There isn’t a set timeline for the goose management program, Parks Manager Mike Gaul said. The city is currently looking to hire a contractor to start with aversive conditioning tactics in high frequency problem areas. Habitat modification will come as the city brainstorms park and stormwater retention developments.
The first part of the plan got underway in May, and is an attempt to deal with a stubborn, hard-to-manage animal that could undermine the goose management program. In other words, it’s aimed at humans.
As part of what will be a wider education effort, the city released a video featuring Gaul talking about goose management.
“Do not feed the geese. That’s the number one,” Gauls says in the video, before going on to explain the management program is trying to condition geese to choose nesting areas with less opportunity for conflict with humans, not to eliminate the geese.
The goose management plan makes this point, too, stating it would not “be appropriate” to “completely remove Canada geese from the city as they are part of the natural community.” It’s also “not possible” to do that, the plan concedes.
After all, the geese were here before Des Moines was. And since they returned in the 1960s, they’ve done a remarkable job of figuring out how to live here. These birds are well-traveled, intelligent individuals that are just trying to make a home here in Iowa — a fascinating and, dare I say, beautiful part of our ecosystem. And that’s something to honk about.
Swans vs. Geese: Living in Unexpected Harmony
As the Canada geese population grew in the 1990s, some Chicago suburbanites decided to fight waterfowl with waterfowl, and introduced swans into local ponds in hopes of driving out the geese. Swans aggressively defend their nesting areas, and have been known to kill geese in the wild. One problem: wild swans don’t live in the suburbs.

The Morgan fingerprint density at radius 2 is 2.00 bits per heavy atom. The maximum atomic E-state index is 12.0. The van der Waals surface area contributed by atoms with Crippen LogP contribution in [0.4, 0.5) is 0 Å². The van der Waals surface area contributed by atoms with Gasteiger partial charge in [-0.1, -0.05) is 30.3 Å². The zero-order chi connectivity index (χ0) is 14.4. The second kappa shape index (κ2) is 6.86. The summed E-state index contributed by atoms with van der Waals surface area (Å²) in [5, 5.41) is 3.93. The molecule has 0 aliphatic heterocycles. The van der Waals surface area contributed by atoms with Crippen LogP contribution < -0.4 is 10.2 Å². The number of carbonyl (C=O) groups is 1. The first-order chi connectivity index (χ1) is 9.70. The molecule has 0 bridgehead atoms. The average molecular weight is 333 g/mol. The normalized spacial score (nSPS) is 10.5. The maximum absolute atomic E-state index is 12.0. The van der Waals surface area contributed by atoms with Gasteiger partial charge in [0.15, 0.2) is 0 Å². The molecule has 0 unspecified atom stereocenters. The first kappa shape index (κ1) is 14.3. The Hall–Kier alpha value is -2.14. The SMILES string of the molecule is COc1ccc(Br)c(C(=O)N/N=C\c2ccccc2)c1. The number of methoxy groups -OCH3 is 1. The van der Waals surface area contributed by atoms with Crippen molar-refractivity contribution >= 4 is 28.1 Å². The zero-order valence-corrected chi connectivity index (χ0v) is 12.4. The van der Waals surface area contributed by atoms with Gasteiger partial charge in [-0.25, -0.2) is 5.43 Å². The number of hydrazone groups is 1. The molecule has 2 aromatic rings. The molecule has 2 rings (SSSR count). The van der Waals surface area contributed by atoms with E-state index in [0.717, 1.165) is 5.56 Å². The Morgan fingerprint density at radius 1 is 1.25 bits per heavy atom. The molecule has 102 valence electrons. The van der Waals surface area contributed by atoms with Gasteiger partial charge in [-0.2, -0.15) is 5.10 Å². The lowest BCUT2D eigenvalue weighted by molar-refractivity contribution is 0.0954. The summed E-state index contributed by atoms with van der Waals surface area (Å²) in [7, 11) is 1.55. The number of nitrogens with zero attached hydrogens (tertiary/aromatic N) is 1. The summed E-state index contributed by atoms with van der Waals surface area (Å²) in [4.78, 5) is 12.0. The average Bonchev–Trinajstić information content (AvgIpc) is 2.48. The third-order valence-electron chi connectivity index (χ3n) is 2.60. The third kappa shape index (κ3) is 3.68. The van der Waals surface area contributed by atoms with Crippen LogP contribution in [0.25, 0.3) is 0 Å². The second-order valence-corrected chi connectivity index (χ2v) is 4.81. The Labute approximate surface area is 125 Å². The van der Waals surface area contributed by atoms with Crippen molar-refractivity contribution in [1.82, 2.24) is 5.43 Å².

The swans you can buy are all human-raised and much more mellow than their wild cousins. They don’t mind sharing a pond with geese, if the geese stay away from the nest. Swans even attract more geese. Migrating flocks spot them and realize it’s a safe location to land. So, those suburban ponds ended up with not one, but two types of big birds that don’t want humans anywhere near them.
Lily DeTaeye is a Des Moines native and UI grad who is passionate about reading, wine and dogs. In addition to writing for Little Village, she is a singer-songwriter and touring Americana musician. She has since recovered from the trauma of being chased by Canada geese on the bike trail.
Additional reporting by Paul Brennan. This article was originally published in Little Village Central Iowa issue 004.